2016 Lexus RX

RALEIGH, N.C. — For almost two decades, the Lexus RX has been the benchmark for luxury midsized crossovers and SUVs. The yard marks are wide, but you’re going to shell out anywhere between $45,000 and $70,000 to purchase one. The competitive set includes the cream of the crop: Audi Q5, Land Rover Discovery Sport, Mercedes-Benz GLA, and a few others. Price notwithstanding, this segment is growing so fast, it seems that within five years, Americans will be issued one with their learning permits.

You just knew that when Lexus decided to redo the RX, it was going to be awesome. And it is. The RX is a fantastic vehicle and has been a huge seller, saving the brand for more than a decade.

There’s no denying that Lexus makes some of the world’s best and most beautiful automobiles. I can’t help thinking the RX would have won the Lexus swimsuit contest had it not been the latest of its siblings born with the “spindle” grille. More about that in a minute.

Slip into the driver’s seat and you’ll be greeted by Lexus’s handsome, rational interior, lined in lustrous aluminum trim, gorgeous wood veneers, French-stitched leather dash and door gussets, perforated leather seats, and an immense array of technological features.

Among the exterior details, Lexus presents a challenging bit of design with the RX’s unfortunate proboscis. Let’s say it won’t be everyone’s cup of tea. The cavernous opening of the brand’s signature grille, set between spear-shaped LED light tubes and severe sanguinary headlamps, encompasses nearly the entire front end. It’s even more acrimonious and equivocal than the one adorning the new NX compact crossover.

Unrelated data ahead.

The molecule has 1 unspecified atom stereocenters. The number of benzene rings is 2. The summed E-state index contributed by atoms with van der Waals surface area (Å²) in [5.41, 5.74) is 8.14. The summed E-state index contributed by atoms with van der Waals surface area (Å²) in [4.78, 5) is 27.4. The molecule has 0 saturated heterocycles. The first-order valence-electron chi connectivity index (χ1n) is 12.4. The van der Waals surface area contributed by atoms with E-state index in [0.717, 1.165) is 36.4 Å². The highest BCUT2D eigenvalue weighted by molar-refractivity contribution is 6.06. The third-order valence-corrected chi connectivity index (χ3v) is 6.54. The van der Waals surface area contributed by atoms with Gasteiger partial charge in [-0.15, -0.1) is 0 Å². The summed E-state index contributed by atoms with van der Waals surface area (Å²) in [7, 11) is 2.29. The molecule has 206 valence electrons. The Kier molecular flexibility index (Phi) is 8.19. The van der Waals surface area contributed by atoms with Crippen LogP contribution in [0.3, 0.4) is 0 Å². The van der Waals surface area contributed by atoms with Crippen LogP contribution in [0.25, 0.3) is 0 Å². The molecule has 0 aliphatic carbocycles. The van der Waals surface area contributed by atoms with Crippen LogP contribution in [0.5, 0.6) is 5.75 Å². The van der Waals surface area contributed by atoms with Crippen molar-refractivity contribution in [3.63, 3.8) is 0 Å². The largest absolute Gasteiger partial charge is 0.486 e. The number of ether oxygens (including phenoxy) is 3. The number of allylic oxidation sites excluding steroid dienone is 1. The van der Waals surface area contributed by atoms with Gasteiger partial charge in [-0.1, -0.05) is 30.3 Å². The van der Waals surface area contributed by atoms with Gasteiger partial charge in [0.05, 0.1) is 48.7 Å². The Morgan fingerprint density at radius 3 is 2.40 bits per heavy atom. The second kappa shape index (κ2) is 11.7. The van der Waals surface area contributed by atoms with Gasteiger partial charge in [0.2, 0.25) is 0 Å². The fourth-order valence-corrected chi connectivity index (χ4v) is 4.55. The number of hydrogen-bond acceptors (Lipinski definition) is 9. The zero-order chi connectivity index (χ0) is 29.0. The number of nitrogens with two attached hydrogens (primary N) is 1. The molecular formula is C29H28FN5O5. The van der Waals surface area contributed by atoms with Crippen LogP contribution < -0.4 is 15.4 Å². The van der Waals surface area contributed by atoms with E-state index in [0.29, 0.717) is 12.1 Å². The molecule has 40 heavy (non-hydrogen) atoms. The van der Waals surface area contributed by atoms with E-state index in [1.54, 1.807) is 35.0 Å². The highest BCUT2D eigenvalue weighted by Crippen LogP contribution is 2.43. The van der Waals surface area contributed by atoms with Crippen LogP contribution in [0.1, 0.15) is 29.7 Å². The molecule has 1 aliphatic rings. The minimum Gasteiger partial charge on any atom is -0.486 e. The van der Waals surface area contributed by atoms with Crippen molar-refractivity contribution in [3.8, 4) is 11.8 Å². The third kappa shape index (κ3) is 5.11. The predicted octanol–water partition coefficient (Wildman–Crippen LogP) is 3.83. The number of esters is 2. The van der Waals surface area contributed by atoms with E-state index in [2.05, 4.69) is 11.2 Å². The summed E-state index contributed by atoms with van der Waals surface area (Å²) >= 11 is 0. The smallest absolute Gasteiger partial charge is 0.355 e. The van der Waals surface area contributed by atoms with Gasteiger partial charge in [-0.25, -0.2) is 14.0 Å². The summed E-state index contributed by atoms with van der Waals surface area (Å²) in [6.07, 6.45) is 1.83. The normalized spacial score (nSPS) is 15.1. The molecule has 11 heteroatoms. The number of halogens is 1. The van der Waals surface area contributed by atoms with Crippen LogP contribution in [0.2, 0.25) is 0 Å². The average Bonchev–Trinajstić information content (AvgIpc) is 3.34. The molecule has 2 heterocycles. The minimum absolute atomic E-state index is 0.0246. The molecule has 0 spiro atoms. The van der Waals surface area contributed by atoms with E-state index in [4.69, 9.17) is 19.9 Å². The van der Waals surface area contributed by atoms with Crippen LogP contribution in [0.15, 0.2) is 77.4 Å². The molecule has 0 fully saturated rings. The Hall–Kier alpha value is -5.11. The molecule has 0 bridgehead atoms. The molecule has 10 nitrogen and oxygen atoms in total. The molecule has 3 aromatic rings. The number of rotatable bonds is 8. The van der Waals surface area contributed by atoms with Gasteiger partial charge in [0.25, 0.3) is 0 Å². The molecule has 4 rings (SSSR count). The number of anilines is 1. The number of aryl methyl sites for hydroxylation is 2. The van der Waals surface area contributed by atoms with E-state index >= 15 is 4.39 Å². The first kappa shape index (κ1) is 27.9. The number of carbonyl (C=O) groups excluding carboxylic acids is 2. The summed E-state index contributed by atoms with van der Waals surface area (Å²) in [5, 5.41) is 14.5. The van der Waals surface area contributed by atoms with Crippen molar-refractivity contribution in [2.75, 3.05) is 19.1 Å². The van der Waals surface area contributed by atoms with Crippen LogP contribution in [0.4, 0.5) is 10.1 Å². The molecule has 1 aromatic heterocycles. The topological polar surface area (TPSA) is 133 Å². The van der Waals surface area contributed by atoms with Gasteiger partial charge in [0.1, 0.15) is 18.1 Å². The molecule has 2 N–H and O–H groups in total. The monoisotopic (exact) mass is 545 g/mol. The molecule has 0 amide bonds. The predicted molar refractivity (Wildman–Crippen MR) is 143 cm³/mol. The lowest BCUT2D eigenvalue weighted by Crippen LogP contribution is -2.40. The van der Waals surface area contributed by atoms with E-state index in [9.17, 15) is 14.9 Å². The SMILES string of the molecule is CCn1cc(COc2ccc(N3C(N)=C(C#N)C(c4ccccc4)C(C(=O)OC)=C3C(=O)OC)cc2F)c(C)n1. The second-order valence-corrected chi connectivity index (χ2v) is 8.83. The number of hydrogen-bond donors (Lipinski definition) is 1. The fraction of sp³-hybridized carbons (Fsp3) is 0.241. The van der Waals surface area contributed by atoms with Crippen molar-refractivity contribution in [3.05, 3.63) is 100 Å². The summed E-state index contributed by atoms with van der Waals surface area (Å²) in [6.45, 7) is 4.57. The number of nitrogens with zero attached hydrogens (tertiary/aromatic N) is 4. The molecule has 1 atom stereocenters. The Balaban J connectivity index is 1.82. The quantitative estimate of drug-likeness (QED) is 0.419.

I couldn’t stop looking at the maw — like that of Donatella Versace — more out of ravenous bewilderment and curiosity than enchantment.

Behind the grille is the familiar 3.5- liter V-6 that makes 295-horsepower and is mated to a new eight-speed transmission. There’s also a RX450h hybrid model powered by the 3.5-liter V-6 and an Atkinson electric motor for a combined 308 horsepower. The hybrid model sports a less-in-your-face grille.

We drove three different RX models and each was consistently smooth, quiet, well constructed, and delivered more-than- adequate power.

All told, the new RX is by far more visually outgoing in its redesign. We’re guessing it will not only appeal to RX loyalists, but will bring converts to the brand. Overall, a smart pick for a luxury five-passenger crossover.

— Jim Prueter